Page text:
No one wants to get the dreaded diagnosis of skin cancer after a skin cancer check. Fortunately, there are many things you can do to minimise your risk and help you protect your skin from the harmful rays of the sun. Your best line of defence is to start with healthy habits and avoid exposure to the sun from a young age. However, it’s never too late to make your skin and your health a top priority. Read on for more tips that can help you to minimise your chances of developing skin cancer.
Wear Sunscreen Every Day
You may think you only need to wear sunscreen when you’re headed to the beach, but sunscreen should be worn daily, especially in the summer months. An SPF of at least 30 is ideal. Get into the habit of applying sunscreen every day before you go out, even when you’ll only be outside for a short period of time. Your sunscreen should provide you with broad-spectrum protection from both UVA and UVB rays. UVA rays affect the deeper layers of your skin, while UVA rays affect the upper layer. While skin cancer is linked to UVA damage, both are dangerous for your skin.
Wear Protective Clothing
In addition to wearing sunscreen, you can give your skin more protection by wearing protective clothing. One of the most overlooked areas is the scalp. You can’t apply sunscreen to the delicate layer of skin that covers your head, and your hair doesn’t help. If you’re planning on spending your day in the sun, make sure you wear a hat. You should also wear a long sleeved top and pants whenever possible. For all areas that aren’t covered, apply sunscreen regularly. Don’t forget your ears, neck and any other body parts not covered by clothing.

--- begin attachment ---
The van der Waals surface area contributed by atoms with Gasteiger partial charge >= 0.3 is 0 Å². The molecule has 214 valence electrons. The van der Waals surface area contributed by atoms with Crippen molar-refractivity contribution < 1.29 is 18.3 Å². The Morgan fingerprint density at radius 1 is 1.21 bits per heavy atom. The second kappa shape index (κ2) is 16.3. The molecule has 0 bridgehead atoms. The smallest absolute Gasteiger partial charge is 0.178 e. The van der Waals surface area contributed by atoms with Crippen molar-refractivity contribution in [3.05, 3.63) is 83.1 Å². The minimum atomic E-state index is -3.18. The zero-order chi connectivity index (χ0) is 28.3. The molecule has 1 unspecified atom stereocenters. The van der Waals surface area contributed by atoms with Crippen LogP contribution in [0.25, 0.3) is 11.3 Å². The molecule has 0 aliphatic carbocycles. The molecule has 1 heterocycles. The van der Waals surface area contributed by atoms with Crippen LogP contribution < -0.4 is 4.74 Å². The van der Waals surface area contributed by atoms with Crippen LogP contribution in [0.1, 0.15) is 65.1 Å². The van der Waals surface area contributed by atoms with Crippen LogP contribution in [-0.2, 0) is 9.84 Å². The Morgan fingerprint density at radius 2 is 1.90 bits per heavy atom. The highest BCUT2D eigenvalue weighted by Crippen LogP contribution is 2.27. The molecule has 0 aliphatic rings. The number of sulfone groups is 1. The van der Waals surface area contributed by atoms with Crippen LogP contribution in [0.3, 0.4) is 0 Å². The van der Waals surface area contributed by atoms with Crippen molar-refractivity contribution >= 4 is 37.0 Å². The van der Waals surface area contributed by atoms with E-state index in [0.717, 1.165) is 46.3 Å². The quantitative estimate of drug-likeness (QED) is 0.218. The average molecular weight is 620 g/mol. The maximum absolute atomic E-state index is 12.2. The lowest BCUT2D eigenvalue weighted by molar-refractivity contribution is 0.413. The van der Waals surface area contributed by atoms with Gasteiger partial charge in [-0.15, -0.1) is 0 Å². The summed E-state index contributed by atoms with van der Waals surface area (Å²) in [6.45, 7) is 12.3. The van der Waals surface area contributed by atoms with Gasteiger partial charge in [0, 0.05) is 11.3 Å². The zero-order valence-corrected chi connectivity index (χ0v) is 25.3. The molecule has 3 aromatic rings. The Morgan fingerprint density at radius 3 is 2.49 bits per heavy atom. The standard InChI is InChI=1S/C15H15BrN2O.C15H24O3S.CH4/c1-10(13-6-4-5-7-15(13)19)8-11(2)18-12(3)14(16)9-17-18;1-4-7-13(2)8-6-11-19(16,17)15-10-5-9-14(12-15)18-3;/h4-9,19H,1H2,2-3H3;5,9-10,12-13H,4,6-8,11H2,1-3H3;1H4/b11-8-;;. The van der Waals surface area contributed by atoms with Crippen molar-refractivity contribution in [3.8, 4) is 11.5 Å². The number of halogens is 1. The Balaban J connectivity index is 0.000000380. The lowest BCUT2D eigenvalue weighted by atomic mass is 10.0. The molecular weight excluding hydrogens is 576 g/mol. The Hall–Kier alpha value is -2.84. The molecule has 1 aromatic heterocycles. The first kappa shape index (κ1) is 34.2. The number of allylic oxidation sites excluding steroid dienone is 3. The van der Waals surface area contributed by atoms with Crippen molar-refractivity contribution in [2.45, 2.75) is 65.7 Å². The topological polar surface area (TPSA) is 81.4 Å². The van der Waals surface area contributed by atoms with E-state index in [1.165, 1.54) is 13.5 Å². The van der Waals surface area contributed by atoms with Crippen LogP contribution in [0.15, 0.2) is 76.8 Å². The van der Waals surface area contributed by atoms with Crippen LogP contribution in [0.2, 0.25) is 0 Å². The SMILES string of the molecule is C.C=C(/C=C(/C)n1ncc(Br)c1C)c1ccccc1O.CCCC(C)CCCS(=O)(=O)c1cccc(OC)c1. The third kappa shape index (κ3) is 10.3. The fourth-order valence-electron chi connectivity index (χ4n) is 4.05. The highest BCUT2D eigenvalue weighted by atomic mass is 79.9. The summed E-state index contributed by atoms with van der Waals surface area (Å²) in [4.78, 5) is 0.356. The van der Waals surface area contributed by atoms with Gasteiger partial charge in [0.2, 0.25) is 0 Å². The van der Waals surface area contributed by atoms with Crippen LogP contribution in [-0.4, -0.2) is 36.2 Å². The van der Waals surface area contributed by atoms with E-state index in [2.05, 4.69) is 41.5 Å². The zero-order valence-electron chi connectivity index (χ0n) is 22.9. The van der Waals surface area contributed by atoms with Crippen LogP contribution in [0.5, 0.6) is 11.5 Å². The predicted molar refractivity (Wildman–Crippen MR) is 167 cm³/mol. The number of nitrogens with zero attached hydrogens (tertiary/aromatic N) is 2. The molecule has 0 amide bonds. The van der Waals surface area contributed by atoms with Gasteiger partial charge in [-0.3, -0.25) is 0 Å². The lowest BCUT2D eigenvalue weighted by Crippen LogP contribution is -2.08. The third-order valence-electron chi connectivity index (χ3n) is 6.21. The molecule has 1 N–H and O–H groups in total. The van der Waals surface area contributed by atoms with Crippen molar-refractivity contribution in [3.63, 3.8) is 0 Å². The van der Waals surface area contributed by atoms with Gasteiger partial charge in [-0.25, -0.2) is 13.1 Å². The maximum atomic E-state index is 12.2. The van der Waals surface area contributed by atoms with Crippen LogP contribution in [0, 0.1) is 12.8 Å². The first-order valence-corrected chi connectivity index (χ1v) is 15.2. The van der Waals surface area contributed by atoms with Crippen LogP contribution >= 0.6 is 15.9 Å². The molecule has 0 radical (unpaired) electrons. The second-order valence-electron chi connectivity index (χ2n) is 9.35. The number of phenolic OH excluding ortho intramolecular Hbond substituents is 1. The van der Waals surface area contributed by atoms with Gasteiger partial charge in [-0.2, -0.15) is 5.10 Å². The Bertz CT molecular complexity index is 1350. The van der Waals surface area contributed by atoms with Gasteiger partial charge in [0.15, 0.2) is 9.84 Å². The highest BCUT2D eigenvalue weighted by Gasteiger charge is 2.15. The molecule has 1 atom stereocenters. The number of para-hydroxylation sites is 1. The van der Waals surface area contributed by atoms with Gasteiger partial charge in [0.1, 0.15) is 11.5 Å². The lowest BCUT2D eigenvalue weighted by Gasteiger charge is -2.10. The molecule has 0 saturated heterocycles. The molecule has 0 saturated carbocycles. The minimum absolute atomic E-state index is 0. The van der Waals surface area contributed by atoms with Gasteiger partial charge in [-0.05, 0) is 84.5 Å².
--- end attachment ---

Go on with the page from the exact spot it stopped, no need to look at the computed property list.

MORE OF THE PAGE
Monitor Your Skin for Any Changes
You know your body better than anyone else. If you see something abnormal on your skin, pay attention and make an appointment for a skin cancer check. Warning signs that you may have skin cancer include a sore that won’t heal, a lesion without borders, or an unusual mole.
Get a Regular Skin Cancer Check from a Professional
In addition to examining your skin, you should see a medical professional at least once a year for a thorough skin cancer check. A professional will be able to provide you with a comprehensive evaluation that includes all the areas you can’t examine on your own, such as your scalp and back. If you’ve had skin cancer in the past or you’re at high risk of developing skin cancer, you may require more frequent checks.
While it’s uncommon, skin cancer can appear in areas that are never exposed to the sun. Fortunately, your medical professional will know what to look for, including growths that are scaly and rough. Moles that are a strange colour, asymmetrical or larger than the size of a pencil eraser could indicate melanoma, which is the most serious type of skin cancer. If a suspicious mole is found, photos will be taken to monitor it over time, and in some cases, a biopsy may be necessary to test for skin cancer.